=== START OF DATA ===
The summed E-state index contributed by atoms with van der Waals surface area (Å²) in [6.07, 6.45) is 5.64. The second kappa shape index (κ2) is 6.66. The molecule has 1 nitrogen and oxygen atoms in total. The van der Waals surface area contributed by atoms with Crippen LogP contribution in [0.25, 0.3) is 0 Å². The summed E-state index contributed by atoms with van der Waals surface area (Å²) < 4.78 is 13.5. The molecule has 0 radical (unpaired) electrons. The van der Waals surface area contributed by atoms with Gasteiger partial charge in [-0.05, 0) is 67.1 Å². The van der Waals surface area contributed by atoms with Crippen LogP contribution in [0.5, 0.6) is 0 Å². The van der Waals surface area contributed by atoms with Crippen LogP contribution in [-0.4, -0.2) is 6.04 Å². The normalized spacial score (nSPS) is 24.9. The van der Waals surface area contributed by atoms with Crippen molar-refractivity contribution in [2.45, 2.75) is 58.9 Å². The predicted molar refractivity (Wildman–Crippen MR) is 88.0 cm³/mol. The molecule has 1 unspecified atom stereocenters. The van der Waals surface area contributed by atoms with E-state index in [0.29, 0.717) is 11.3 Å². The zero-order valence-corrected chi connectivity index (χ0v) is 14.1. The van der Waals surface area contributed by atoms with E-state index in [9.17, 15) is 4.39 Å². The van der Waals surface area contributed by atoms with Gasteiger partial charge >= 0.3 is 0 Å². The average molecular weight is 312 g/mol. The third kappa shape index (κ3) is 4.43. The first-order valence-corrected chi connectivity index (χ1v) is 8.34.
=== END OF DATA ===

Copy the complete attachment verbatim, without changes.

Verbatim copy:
The summed E-state index contributed by atoms with van der Waals surface area (Å²) in [6.07, 6.45) is 5.64. The second kappa shape index (κ2) is 6.66. The molecule has 1 nitrogen and oxygen atoms in total. The van der Waals surface area contributed by atoms with Crippen LogP contribution in [0.25, 0.3) is 0 Å². The summed E-state index contributed by atoms with van der Waals surface area (Å²) < 4.78 is 13.5. The molecule has 0 radical (unpaired) electrons. The van der Waals surface area contributed by atoms with Gasteiger partial charge in [-0.05, 0) is 67.1 Å². The van der Waals surface area contributed by atoms with Crippen LogP contribution in [0.5, 0.6) is 0 Å². The van der Waals surface area contributed by atoms with Crippen LogP contribution in [-0.4, -0.2) is 6.04 Å². The normalized spacial score (nSPS) is 24.9. The van der Waals surface area contributed by atoms with Crippen molar-refractivity contribution in [2.45, 2.75) is 58.9 Å². The predicted molar refractivity (Wildman–Crippen MR) is 88.0 cm³/mol. The molecule has 1 unspecified atom stereocenters. The van der Waals surface area contributed by atoms with E-state index in [0.29, 0.717) is 11.3 Å². The zero-order valence-corrected chi connectivity index (χ0v) is 14.1. The van der Waals surface area contributed by atoms with E-state index in [9.17, 15) is 4.39 Å². The van der Waals surface area contributed by atoms with Gasteiger partial charge >= 0.3 is 0 Å². The average molecular weight is 312 g/mol. The third kappa shape index (κ3) is 4.43. The first-order valence-corrected chi connectivity index (χ1v) is 8.34.